The War May Be Over: Russian Roulette (Dispatch 110) – Vice News Published on Sep 25, 2015

It’s been a few months since VICE News has been in eastern Ukraine, and violence in the Donetsk and Luhansk regions has died down — suggesting that the Minsk ceasefire deal is finally sticking.

VICE News correspondent Simon Ostrovsky travels from what was once the front line in Luhansk to surrounding towns that were once under constant bombardment to speak with soldiers, government officials, and residents about their hopes for the future.

Watch: Rebel Soldiers Hold the Buffer Zone: Russian Roulette (Dispatch 109) –

Inside Rebel-Held Uglegorsk: Russian Roulette (Dispatch 94) – Vice News Published on Feb 17, 2015

Despite the recent Minsk peace agreement, fighting is continuing in eastern Ukraine, with pro-Russia separatists (DNR) and Ukrainian forces engaging in combat around the town of Debaltseve, which was encircled by the DNR. The nearby town of Uglegorsk, which was captured by the rebels during their push towards Debaltseve last week, has been battered by artillery shelling, with the nearly deserted streets bearing the scars of fierce fighting.

Running Supplies with the Dudayev Battalion: Russian Roulette (Dispatch 92) – Vice News Published on Feb 8, 2015

Thousands of foreign nationals have flocked to join the fighting in eastern Ukraine since the conflict began last April. Though both sides have benefited from foreign fighters, many are Russian soldiers who traveled to Ukraine voluntarily or followed orders from their superiors, and most have fought with the breakaway Donetsk People’s Republic. Their presence has helped tip the scales of the battle in favor of the separatists.

Many of the Russian fighters hail from Chechnya and are loyal to Chechen leader Ramzan Kadyrov. A former rebel in Chechnya’s conflict with Russia, Kadyrov switched sides and eventually became head of the Chechen Republic and an ally of Russian President Vladimir Putin.

In Ukraine, some Chechens that never abandoned the struggle against the Russian military back home are now fighting against the separatists, using their battlefield experience to help the Ukrainians defend their homeland.

One Chechen fighter has a history of confrontation with Russia that stands out from the rest: Adam Osmayev. Educated in a private school in the UK, Osmayev was arrested in Ukraine in 2011 and accused of plotting to assassinate Putin. He managed to avoid being extradited to Russia and was recently released from prison in November.

After securing his freedom, Osmayev traveled to eastern Ukraine to join the Dudayev Battalion, a volunteer group created by former Chechen guerrilla fighter Isa Munayev to fight pro-Russia separatists in the Donbass region.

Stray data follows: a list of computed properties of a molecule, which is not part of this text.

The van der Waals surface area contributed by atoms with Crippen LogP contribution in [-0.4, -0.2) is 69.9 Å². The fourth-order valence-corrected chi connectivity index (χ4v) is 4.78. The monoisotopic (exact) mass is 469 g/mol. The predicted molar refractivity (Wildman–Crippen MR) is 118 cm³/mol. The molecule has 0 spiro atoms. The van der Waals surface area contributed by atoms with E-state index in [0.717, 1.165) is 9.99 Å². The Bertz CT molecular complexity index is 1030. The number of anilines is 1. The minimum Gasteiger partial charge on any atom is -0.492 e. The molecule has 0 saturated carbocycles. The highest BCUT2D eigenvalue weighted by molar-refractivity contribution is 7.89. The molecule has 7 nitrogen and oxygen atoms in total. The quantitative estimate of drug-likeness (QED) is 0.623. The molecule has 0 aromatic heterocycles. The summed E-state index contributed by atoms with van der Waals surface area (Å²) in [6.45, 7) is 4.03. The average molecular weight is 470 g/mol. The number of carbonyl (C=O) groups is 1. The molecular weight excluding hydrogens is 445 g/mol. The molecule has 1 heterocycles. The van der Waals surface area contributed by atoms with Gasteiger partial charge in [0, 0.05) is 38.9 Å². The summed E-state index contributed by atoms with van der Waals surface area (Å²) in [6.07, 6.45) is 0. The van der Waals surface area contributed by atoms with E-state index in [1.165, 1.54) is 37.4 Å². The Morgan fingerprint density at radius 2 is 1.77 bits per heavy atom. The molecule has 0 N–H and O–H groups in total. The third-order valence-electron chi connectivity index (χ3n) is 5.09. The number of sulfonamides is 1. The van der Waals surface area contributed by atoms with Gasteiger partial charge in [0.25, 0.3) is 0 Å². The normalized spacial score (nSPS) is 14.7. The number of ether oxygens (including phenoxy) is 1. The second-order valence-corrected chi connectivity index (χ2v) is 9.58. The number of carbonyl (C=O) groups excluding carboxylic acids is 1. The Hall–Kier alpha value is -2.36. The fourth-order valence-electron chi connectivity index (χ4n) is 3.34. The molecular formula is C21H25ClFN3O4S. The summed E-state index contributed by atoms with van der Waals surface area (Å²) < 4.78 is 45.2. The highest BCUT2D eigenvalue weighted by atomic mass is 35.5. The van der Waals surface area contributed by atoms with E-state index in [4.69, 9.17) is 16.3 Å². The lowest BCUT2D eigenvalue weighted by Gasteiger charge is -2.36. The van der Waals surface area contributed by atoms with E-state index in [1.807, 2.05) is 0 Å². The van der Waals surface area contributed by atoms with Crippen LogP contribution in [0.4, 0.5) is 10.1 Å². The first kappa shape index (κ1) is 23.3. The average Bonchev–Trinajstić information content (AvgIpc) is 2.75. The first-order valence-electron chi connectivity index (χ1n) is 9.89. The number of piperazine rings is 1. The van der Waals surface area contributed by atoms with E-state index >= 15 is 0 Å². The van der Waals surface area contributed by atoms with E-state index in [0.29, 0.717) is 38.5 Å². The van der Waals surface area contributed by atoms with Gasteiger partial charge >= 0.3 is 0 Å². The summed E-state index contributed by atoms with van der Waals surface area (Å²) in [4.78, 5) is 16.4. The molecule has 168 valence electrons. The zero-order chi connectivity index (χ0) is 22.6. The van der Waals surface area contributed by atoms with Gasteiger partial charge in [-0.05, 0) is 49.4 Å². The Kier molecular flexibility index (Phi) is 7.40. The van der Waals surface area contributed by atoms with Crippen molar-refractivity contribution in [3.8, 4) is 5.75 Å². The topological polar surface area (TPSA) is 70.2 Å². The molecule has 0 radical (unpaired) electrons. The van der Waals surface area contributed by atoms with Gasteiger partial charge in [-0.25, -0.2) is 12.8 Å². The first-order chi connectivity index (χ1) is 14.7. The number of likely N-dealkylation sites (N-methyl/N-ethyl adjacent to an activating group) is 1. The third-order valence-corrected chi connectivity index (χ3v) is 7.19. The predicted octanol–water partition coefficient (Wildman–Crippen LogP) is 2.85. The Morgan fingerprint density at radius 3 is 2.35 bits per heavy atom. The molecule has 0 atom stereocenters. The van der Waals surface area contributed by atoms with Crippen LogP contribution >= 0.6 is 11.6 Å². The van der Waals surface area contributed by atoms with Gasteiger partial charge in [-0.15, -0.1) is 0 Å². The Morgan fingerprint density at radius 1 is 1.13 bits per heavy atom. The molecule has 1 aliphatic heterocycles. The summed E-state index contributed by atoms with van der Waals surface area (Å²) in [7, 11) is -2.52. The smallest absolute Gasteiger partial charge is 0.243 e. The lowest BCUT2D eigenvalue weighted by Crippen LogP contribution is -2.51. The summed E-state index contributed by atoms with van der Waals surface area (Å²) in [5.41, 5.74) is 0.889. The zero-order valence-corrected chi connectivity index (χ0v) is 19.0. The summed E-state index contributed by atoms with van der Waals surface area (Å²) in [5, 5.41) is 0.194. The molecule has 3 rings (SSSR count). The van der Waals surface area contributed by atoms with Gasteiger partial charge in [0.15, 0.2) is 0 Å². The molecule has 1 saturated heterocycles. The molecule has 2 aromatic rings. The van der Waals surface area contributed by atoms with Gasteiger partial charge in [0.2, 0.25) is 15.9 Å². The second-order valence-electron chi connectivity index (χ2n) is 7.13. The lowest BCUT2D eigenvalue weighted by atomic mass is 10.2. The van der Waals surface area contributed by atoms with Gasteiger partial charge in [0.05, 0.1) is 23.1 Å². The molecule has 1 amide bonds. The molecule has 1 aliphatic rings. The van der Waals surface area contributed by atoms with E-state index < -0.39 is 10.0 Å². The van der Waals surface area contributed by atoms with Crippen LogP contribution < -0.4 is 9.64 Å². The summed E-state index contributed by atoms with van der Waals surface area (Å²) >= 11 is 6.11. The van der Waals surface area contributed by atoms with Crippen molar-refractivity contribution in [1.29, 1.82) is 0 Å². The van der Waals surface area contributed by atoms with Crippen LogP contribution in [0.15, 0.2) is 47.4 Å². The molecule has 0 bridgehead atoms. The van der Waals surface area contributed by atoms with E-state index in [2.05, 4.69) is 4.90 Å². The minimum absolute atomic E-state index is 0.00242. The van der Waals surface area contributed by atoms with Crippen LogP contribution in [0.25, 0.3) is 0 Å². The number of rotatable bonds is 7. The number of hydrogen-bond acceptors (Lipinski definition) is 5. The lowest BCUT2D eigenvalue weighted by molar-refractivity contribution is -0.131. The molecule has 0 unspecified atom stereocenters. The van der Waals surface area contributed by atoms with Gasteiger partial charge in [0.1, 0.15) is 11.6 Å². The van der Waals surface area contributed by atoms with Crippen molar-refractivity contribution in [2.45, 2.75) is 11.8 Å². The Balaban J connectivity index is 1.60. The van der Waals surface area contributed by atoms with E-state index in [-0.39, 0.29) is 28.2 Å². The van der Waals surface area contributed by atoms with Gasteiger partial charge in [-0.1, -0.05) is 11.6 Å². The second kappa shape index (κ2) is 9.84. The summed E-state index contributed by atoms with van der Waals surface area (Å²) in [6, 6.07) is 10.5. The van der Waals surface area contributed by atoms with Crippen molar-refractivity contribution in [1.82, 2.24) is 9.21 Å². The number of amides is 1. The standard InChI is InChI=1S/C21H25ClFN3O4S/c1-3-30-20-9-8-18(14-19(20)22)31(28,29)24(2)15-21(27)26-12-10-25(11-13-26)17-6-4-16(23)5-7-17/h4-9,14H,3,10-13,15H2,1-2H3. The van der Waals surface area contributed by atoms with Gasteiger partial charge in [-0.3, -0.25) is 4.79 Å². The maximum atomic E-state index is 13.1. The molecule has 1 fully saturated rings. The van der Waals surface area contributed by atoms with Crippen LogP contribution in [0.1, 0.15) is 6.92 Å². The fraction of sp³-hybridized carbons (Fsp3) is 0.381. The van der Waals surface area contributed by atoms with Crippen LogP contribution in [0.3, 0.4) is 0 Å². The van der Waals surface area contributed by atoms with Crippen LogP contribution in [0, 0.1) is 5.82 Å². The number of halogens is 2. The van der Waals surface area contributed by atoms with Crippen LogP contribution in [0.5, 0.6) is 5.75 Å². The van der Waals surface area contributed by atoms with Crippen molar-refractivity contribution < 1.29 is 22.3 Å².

When Munayev was killed last week during clashes near Debaltseve, Osmayev took control of the battalion. VICE News met with Osmayev to find out more about the battalion, and to follow his fighters on a supply run to the frontline near Debaltseve.

On the Front Lines with the Ukrainian Army: Russian Roulette (Dispatch 89) – Published on Jan 30, 2015

Since mid-January, fighting between the Ukrainian military and Russian-backed rebels in Eastern Ukraine has escalated. Dozens of civilians have died due to the heavy shelling.

The rebels of the Donetsk People’s Republic (DNR) have been attacking Ukrainian Army positions in an effort to reach the city of Sloviansk. In this dispatch, VICE News travels to the Ukrainian Army’s front lines in the village of Kodema to see how soldiers there, clad in German and British gear that has been donated to them, are preparing for the much talked-about DNR offensive.

We also visit the Ukrainian-controlled mining town of Dzerzhynsk to see firsthand what effects the fighting between the two sides has had on the local population.

Watch “Trapped by Artillery Fire: Russian Roulette (Dispatch 88)” –

Return to the MH17 Crash Site: Russian Roulette (Dispatch 87) – Vice News Published on Nov 19, 2014

On July 17, 2014, Malaysia Airlines Flight 17 was shot down over eastern Ukraine, killing 298 innocent people. While investigations continue into exactly what happened, representatives from the Dutch Safety Board are still recovering pieces of the plane that have been lying in fields for four months. In the absence of an official determination, pro-Russia separatists and the Ukrainian government are putting out their own theories.